09 June 2015
Forty-one of Australia's religious leaders, representing major religious traditions and a broad diversity of faiths and cultures, have written a public letter to the Prime Minister, Tony Abbott, urging him to resist attempts in Federal Parliament to redefine the meaning of marriage.
"As leaders of Australia's major religions we write to express the grave concerns that we, and those who share our various faiths, share regarding Bills that have or will be introduced into the Federal Parliament to change the definition of marriage in Australian law," the statement said.
"The definition of marriage enshrined in the Commonwealth Marriage Act 1961 – "the union of a man and a woman, to the exclusion of all others, voluntarily entered into for life" – reflects a truth deeply embedded across diverse communities, faiths and cultures."
The 38 signatories to the letter include the Catholic and Anglican Archbishops of Sydney, a bishop of the Lutheran Church, bishops from various Eastern and Orthodox Churches, Christian pastors representing major Protestant denominations, senior rabbis from the Jewish community and leaders from both the Sunni and Shia Islamic communities.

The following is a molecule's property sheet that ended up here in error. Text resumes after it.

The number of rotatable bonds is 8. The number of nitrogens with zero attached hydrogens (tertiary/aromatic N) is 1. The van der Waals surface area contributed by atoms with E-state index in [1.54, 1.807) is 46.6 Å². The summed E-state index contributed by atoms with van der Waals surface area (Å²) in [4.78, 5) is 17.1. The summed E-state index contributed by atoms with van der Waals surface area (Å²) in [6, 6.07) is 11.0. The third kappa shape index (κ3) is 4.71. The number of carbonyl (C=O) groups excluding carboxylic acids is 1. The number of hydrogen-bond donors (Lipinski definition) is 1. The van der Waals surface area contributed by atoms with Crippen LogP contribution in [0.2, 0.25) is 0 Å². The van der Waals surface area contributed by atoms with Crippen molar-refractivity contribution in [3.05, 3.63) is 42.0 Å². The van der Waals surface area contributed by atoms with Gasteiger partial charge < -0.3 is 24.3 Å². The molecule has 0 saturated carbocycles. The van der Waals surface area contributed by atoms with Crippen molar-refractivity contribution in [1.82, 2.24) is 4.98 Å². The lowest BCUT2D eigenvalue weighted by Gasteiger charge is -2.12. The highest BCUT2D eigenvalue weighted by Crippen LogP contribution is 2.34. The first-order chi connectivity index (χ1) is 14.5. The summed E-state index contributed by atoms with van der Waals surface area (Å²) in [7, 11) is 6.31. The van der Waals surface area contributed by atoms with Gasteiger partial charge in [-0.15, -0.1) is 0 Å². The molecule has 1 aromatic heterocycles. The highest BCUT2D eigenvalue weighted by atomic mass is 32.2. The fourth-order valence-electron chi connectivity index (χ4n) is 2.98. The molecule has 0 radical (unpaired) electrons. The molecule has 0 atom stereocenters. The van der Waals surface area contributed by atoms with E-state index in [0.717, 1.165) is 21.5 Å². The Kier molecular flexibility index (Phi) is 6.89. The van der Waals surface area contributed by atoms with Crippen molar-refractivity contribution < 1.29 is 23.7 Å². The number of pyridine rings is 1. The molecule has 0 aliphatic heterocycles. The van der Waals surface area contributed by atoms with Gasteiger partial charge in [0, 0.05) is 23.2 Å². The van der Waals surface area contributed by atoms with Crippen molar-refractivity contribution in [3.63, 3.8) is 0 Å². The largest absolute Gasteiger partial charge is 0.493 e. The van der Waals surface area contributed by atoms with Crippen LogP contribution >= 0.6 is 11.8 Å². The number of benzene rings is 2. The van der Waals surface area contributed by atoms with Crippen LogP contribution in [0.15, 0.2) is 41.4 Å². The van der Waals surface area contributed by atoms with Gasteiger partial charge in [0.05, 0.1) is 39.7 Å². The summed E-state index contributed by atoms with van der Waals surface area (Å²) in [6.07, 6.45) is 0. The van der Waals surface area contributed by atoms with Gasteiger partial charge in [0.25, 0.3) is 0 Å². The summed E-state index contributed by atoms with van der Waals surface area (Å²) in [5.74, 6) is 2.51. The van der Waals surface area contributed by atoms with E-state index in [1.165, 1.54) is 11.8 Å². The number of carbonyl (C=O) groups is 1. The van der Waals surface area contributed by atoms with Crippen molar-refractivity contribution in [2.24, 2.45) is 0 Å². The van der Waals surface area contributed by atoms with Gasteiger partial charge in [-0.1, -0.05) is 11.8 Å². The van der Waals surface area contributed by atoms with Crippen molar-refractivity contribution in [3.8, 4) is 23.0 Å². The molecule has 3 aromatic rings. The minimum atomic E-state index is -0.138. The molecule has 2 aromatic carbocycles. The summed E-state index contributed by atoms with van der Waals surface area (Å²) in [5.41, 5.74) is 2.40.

While suffering and injustice faced by people with same-sex attraction was to be "deplored", "this does not require the further deconstruction of marriage as traditionally understood", the leaders said.
The religious leaders pointed out that Australia's definition of marriage as a union of a man and a woman is shared by the vast majority of nations and cultures, who represent over 91 per cent of the global population. They emphasised the need to uphold traditional marriage for the good of children: "as a couple, two persons of the same sex are not able to provide a child with the experience of both mothering and fathering. Only the institution of marriage between a man and a woman has this inherent capacity to provide children with both of these relationships that are so foundational to our human identity and development."
The statement pointed out that redefining marriage would have consequences for everyone: "In overseas jurisdictions where the definition of marriage has been changed, the public manifestation of this belief has resulted in vilification and legal punishment of individuals and institutions. This violates not only freedom of religion, but also the rights of conscience, belief and association, and the right of parents to educate their children according to their own beliefs."